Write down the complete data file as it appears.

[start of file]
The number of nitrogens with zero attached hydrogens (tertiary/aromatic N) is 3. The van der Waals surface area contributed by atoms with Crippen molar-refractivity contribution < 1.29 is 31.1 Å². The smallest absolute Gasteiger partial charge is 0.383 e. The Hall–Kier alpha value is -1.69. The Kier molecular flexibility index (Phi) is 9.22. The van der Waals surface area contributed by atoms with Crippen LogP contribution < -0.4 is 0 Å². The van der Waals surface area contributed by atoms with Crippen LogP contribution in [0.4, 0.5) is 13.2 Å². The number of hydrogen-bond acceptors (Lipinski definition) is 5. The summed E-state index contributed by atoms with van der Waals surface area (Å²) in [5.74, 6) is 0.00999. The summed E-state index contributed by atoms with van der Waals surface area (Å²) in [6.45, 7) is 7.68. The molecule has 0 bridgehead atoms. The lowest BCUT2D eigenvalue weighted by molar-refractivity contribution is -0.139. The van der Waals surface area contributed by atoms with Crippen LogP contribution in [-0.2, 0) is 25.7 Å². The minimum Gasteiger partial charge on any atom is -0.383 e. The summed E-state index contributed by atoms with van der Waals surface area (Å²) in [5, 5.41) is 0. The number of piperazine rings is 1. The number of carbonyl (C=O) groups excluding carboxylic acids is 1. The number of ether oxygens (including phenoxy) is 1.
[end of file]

The number of nitrogens with zero attached hydrogens (tertiary/aromatic N) is 3. The van der Waals surface area contributed by atoms with Crippen molar-refractivity contribution < 1.29 is 31.1 Å². The smallest absolute Gasteiger partial charge is 0.383 e. The Hall–Kier alpha value is -1.69. The Kier molecular flexibility index (Phi) is 9.22. The van der Waals surface area contributed by atoms with Crippen LogP contribution < -0.4 is 0 Å². The van der Waals surface area contributed by atoms with Crippen LogP contribution in [0.4, 0.5) is 13.2 Å². The number of hydrogen-bond acceptors (Lipinski definition) is 5. The summed E-state index contributed by atoms with van der Waals surface area (Å²) in [5.74, 6) is 0.00999. The summed E-state index contributed by atoms with van der Waals surface area (Å²) in [6.45, 7) is 7.68. The molecule has 0 bridgehead atoms. The lowest BCUT2D eigenvalue weighted by molar-refractivity contribution is -0.139. The van der Waals surface area contributed by atoms with Crippen LogP contribution in [-0.2, 0) is 25.7 Å². The minimum Gasteiger partial charge on any atom is -0.383 e. The summed E-state index contributed by atoms with van der Waals surface area (Å²) in [5, 5.41) is 0. The number of piperazine rings is 1. The number of carbonyl (C=O) groups excluding carboxylic acids is 1. The number of ether oxygens (including phenoxy) is 1.